New Swedish research shows that plasmids containing genes that confer resistance to antibiotics can be enriched by very low concentrations of antibiotics and heavy metals. These results strengthen the suspicion that the antibiotic residues and heavy metals (such as arsenic, silver and copper) that are spread in the environment are contributing to the problems of resistance. These findings have now been published in the highly regarded journal mBio.
Antibiotic resistance is a growing medical problem that threatens human health worldwide. Why and how these resistant bacteria are selected is largely unknown, although it is known that the primary selection takes place in humans and animals treated with antibiotics. Another contributory factor is that roughly half of the antibiotics used in treating humans and animals are, in unchanged and active form, excreted in the urine.
Professor Dan I. Andersson, at Uppsala University, who headed the study, says: 'These antibiotics then disperse, usually in very low concentrations, through sewerage systems into water and soil, where they can remain active in the environment for a long period and so contribute to the enrichment of resistant bacteria.'
Besides antibiotics massive quantities of biocides and heavy metals are also present in the environment. This is due partly to various natural sources (such as heavy metals in groundwater), but also to contamination caused by human activities. Biocides and heavy metals are used mainly to prevent growth of various microorganisms in different contexts. For example, they promote growth in animal production (pigs and poultry), serve as ingredients in anti-fouling paint for boat hulls and as disinfectants for industrial, domestic and hospital use., and are found in products.
Plasmids (small extra fragments of DNA that can be transferred between bacteria) can contain not only antibiotic resistance genes but also genes conferring resistance to biocides and heavy metals, such as arsenic, copper, silver, lead and mercury.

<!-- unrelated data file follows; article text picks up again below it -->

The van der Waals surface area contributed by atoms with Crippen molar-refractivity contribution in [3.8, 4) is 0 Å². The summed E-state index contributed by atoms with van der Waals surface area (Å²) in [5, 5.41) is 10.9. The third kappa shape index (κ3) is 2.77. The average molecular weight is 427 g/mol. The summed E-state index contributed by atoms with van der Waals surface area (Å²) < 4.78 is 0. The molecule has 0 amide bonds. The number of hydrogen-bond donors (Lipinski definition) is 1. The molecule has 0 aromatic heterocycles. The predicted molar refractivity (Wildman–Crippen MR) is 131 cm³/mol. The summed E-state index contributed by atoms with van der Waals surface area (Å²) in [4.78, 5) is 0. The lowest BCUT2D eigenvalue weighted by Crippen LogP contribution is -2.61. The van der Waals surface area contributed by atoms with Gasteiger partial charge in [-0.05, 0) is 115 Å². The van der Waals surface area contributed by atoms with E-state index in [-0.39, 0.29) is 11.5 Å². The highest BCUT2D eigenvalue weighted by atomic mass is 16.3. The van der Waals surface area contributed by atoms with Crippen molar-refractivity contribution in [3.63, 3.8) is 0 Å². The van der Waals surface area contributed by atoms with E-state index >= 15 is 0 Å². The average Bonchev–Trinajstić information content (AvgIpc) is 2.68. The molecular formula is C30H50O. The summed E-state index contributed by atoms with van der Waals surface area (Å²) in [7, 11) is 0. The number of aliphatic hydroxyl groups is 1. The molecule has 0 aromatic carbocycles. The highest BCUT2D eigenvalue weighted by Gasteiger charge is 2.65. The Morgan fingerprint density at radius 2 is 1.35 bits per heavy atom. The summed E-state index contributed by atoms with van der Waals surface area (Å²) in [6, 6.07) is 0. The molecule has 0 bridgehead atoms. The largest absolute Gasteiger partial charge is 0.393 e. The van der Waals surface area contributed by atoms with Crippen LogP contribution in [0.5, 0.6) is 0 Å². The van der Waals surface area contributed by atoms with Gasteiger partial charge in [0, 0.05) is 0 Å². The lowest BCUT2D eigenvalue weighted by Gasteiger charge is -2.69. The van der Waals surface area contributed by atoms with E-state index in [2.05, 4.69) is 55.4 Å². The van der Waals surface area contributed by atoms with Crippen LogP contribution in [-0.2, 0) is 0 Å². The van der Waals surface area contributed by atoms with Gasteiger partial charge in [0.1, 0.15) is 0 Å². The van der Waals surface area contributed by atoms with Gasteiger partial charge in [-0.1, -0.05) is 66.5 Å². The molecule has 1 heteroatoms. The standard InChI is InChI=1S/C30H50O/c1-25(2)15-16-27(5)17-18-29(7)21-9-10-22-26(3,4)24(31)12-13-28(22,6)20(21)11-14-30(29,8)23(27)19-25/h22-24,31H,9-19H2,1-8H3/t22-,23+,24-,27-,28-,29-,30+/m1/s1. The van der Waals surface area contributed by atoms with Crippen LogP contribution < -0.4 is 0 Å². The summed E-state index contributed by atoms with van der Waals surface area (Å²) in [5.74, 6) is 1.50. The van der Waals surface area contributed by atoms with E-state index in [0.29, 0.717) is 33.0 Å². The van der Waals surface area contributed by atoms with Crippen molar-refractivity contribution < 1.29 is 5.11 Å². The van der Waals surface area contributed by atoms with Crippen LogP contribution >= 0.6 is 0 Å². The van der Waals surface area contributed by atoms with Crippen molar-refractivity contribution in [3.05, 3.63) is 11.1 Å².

'When these chemicals spread in the environment, bacteria with resistant plasmids will be selected. This indirectly results in antibiotic resistance increasing as well. What's more, in most environments there are complex mixtures of antibiotics, biocides and heavy metals that, together, have intensified combination effects,' Andersson continues.
In the study in question, the researchers performed very sensitive competition experiments in a laboratory environment. They allowed two different strains of bacteria, one susceptiblensitive to antibiotics and one resistant with a plasmid, to grow together in a culture with small amounts of antibiotics and heavy metals present. The results show that very low concentrations of both heavy metals (such as arsenic) and antibiotics, separately or in combination, were able to enrich the resistant plasmid-bearing bacteria.
'These results are worrying and suggest that substances other than antibiotics that are present in very small quantities in the environment can drive development of resistance as well. The results underline the importance of reducing the use of antibiotics, but also suggest that our high use of heavy metals and biocides in various contexts should decrease too,' says Andersson.
The study was funded by the Swedish Research Council for Environment, Agricultural Sciences and Spatial Planning (Formas) and the Swedish Research Council. It forms part of a large research programme (INTERACT, http://interact.gu.se) with the aim of understanding how biocides and heavy metals, especially in combination, contribute to development of antibiotic resistance.
Reference: Erik Gullberg et al. (2014) Selection of a Multidrug Resistance Plasmid by Sublethal Levels of Antibiotics and Heavy Metals. mBio. DOI:10.1128/mBio.01918-14.